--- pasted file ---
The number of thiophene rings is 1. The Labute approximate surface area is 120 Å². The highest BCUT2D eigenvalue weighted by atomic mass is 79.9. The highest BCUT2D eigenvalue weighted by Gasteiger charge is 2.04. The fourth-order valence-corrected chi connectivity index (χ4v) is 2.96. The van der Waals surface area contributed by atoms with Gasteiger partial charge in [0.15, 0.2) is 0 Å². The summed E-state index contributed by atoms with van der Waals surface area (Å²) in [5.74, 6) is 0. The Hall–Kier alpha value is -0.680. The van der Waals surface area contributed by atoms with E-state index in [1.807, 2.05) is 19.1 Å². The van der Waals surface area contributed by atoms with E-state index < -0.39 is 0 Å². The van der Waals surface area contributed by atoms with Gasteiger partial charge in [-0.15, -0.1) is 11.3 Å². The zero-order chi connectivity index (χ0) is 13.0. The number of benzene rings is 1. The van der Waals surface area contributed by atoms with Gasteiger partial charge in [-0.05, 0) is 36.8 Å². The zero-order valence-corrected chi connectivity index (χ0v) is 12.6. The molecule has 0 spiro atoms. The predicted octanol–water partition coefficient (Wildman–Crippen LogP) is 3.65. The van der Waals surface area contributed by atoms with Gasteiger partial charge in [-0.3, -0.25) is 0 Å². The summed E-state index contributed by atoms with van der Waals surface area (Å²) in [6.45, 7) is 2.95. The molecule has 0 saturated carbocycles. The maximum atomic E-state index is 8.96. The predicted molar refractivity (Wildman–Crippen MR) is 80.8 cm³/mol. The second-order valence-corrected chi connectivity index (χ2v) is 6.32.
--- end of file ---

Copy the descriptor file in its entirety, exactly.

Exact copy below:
The number of thiophene rings is 1. The Labute approximate surface area is 120 Å². The highest BCUT2D eigenvalue weighted by atomic mass is 79.9. The highest BCUT2D eigenvalue weighted by Gasteiger charge is 2.04. The fourth-order valence-corrected chi connectivity index (χ4v) is 2.96. The van der Waals surface area contributed by atoms with Gasteiger partial charge in [0.15, 0.2) is 0 Å². The summed E-state index contributed by atoms with van der Waals surface area (Å²) in [5.74, 6) is 0. The Hall–Kier alpha value is -0.680. The van der Waals surface area contributed by atoms with E-state index in [1.807, 2.05) is 19.1 Å². The van der Waals surface area contributed by atoms with E-state index < -0.39 is 0 Å². The van der Waals surface area contributed by atoms with Gasteiger partial charge in [-0.15, -0.1) is 11.3 Å². The zero-order chi connectivity index (χ0) is 13.0. The number of benzene rings is 1. The van der Waals surface area contributed by atoms with Gasteiger partial charge in [-0.05, 0) is 36.8 Å². The zero-order valence-corrected chi connectivity index (χ0v) is 12.6. The molecule has 0 spiro atoms. The predicted octanol–water partition coefficient (Wildman–Crippen LogP) is 3.65. The van der Waals surface area contributed by atoms with Gasteiger partial charge in [-0.3, -0.25) is 0 Å². The summed E-state index contributed by atoms with van der Waals surface area (Å²) in [6.45, 7) is 2.95. The molecule has 0 saturated carbocycles. The maximum atomic E-state index is 8.96. The predicted molar refractivity (Wildman–Crippen MR) is 80.8 cm³/mol. The second-order valence-corrected chi connectivity index (χ2v) is 6.32.